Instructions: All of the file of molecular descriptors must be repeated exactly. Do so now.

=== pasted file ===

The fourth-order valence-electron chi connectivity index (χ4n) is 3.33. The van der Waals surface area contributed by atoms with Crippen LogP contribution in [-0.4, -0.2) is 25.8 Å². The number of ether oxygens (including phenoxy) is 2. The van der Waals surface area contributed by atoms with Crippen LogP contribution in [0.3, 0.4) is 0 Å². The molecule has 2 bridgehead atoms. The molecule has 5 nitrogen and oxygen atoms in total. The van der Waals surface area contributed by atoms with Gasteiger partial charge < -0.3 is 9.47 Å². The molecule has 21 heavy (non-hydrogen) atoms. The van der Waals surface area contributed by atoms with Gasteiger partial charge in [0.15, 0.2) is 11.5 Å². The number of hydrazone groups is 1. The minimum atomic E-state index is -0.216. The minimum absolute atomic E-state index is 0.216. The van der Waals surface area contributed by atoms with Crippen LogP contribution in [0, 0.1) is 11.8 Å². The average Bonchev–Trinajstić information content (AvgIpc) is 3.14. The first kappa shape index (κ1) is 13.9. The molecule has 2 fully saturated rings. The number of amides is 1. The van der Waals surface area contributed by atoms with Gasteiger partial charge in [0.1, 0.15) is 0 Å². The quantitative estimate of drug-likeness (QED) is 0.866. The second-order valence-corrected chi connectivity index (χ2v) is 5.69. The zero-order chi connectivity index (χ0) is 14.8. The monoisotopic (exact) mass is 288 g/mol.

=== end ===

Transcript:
The fourth-order valence-electron chi connectivity index (χ4n) is 3.33. The van der Waals surface area contributed by atoms with Crippen LogP contribution in [-0.4, -0.2) is 25.8 Å². The number of ether oxygens (including phenoxy) is 2. The van der Waals surface area contributed by atoms with Crippen LogP contribution in [0.3, 0.4) is 0 Å². The molecule has 2 bridgehead atoms. The molecule has 5 nitrogen and oxygen atoms in total. The van der Waals surface area contributed by atoms with Gasteiger partial charge < -0.3 is 9.47 Å². The molecule has 21 heavy (non-hydrogen) atoms. The van der Waals surface area contributed by atoms with Gasteiger partial charge in [0.15, 0.2) is 11.5 Å². The number of hydrazone groups is 1. The minimum atomic E-state index is -0.216. The minimum absolute atomic E-state index is 0.216. The van der Waals surface area contributed by atoms with Crippen LogP contribution in [0, 0.1) is 11.8 Å². The average Bonchev–Trinajstić information content (AvgIpc) is 3.14. The first kappa shape index (κ1) is 13.9. The molecule has 2 fully saturated rings. The number of amides is 1. The van der Waals surface area contributed by atoms with Gasteiger partial charge in [0.1, 0.15) is 0 Å². The quantitative estimate of drug-likeness (QED) is 0.866. The second-order valence-corrected chi connectivity index (χ2v) is 5.69. The zero-order chi connectivity index (χ0) is 14.8. The monoisotopic (exact) mass is 288 g/mol.